Controlling Mosquito Larvae. Ponds, drainage ditches and other bodies of water can be treated with larvicides to control mosquito larvae that 1) use an IGR mosquito product or 2) contain the bacteria B.t.i. These products are specific only to mosquito larvae and have minimal effect on the surrounding environment or other types of aquatic life. Methoprene (an IGR)is formulated as briquets, pellets, granules and liquid. The photo at right shows an Altosid briquet placed on dry ground in a low area known to collect water and breed mosquitoes near a rural home. Consult with manufacturer representatives for advice in the most effective use of their product(s).
Controlling Adult Mosquitoes. The best way to control adult mosquitoes indoors is by excluding them from the building using screens and keeping doors closed except while in use. Large industrial buildings such as warehouses, however, often keep open for ventilation purposes during the summer and should equip such doorways with tight-fitting screens.
Vegetation should be kept to a minimum near buildings located in prime mosquito habitats, especially next to entryways. Less vegetation provides less shelter for adult mosquitoes. Outside vegetation may be treated to kill mosquitoes where they land to rest using one of a number of residual insecticides labeled for mosquitoes. Follow label directions and any state regulations regarding such applications.
Residual applications should be applied lightly as mist or fine spray, directed to the underside of leaves of vegetation where adult mosquitoes are known or suspected to harbor during the day. Typically, affected vegetation will be near the ground and not tree limbs overhead. Care must be taken to avoid treating flowering plants where bees and other pollinators may visit. Applications in areas where bees are active should be avoided.
Outside and inside surfaces where mosquitoes alight to rest can be spot treated with a labeled residual CS or SC insecticide. Direct treatments to surfaces behind vegetation, under decks, under soffits and similar sites where adult mosquitoes are likely to harbor during the day.
Traps. A number of commercially available mosquito traps that use heat and/or carbon dioxide to attract and capture mosquitoes may be purchased. Some PMPs sell and service these traps. The Catchmaster AGO Trap is a bucket-style trap designed to attract and remove female mosquitoes looking to deposit eggs (oviposit). Other mosquito traps include the Biogents mosquito trap (Nixalite) and the In2Care Mosquito Trap (sold by Veseris). I urge you to contact your supplier reps for more details.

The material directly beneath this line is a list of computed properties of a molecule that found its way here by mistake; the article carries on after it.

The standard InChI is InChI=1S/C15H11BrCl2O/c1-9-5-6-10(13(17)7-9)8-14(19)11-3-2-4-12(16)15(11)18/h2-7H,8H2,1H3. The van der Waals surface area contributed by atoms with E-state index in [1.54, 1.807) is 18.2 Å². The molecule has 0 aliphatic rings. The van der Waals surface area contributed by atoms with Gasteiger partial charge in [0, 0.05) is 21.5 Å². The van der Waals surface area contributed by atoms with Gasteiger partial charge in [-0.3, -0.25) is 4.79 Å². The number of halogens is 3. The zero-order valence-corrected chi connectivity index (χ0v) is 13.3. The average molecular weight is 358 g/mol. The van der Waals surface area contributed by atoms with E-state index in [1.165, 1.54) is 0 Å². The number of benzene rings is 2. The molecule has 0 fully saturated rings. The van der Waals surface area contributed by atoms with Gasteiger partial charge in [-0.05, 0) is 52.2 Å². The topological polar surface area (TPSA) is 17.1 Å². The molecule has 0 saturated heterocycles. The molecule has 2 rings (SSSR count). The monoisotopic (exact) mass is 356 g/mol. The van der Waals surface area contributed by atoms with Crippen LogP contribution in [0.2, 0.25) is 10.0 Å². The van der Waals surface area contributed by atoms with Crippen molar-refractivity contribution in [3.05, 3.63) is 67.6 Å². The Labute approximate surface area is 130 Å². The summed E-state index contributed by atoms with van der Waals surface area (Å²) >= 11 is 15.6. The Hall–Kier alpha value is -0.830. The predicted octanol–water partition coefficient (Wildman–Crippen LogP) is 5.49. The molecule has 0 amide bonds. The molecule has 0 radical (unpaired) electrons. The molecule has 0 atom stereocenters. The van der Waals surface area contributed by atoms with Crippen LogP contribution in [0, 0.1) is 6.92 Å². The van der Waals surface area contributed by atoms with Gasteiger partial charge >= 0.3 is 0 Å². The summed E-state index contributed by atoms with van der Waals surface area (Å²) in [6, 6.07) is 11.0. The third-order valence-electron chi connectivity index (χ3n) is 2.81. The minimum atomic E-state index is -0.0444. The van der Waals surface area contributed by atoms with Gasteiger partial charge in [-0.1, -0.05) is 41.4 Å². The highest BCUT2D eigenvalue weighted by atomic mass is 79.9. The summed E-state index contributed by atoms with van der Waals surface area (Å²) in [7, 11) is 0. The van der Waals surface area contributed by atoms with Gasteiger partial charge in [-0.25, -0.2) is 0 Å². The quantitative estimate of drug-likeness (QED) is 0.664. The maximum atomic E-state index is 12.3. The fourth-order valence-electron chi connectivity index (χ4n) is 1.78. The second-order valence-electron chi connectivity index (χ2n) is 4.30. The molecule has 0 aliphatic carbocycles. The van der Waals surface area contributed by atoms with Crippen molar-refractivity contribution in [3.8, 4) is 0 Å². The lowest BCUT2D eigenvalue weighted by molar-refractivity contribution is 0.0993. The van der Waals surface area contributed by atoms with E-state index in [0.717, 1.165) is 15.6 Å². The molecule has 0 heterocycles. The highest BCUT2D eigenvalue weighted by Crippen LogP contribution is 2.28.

Mosquito traps designed for interior use may be useful in attracting and reducing numbers inside large warehouses and similar areas where mosquitoes may be entering in significant numbers. Large commercial operations may be located at the periphery of towns and cities or in rural areas next to wooded areas, marshes, or rivers and be subject to greater mosquito pressure.
ULV Treatments. On occasion, a customer may request quick reduction of mosquitoes seen indoors. A space (ULV) treatment using a non-residual insecticide may be applied to kill mosquitoes. Follow the ULV product’s label carefully and take necessary safety precautions (e.g., turn off HVAC, temporarily cover or shut off smoke detectors, extinguish all pilot lights). Keep in mind that after treatment, new mosquitoes can enter the building if steps are not taken to reduce outside numbers near the building and to exclude them from entering.
Final Feed Mosquito Bait. A novel bait product called Final Feed recently was introduced by Catchmaster. Final Feed is applied to vegetation and surfaces where mosquitoes are likely to hang out. The bait contains a specialized sugar formulation with microencapsulated garlic as the toxicant. Final Feed takes advantage of the male and female mosquitoes’ desire to feed on nectar to obtain sugars used for energy. Males only feed on nectar while females also require a blood meal to produce eggs. Both sexes readily seek out a sugar meal soon after molting into adults and blood feeding by females is suppressed after feeding on this bait. Final Feed controls Aedes, Anopheles and Culex mosquitoes.
SUMMARY. Mosquitoes occur most everywhere in the U.S. so pest professionals will encounter many situations where services can be offered. Remember some states may require a firm to have an additional public health category license in addition to a GHP license in order to treat for mosquitoes. Those providing mosquito management services should not offer just one method of control. PMPs need to provide prevention services by removing and managing breeding sources.The author is a consultant based in Eads, Tenn.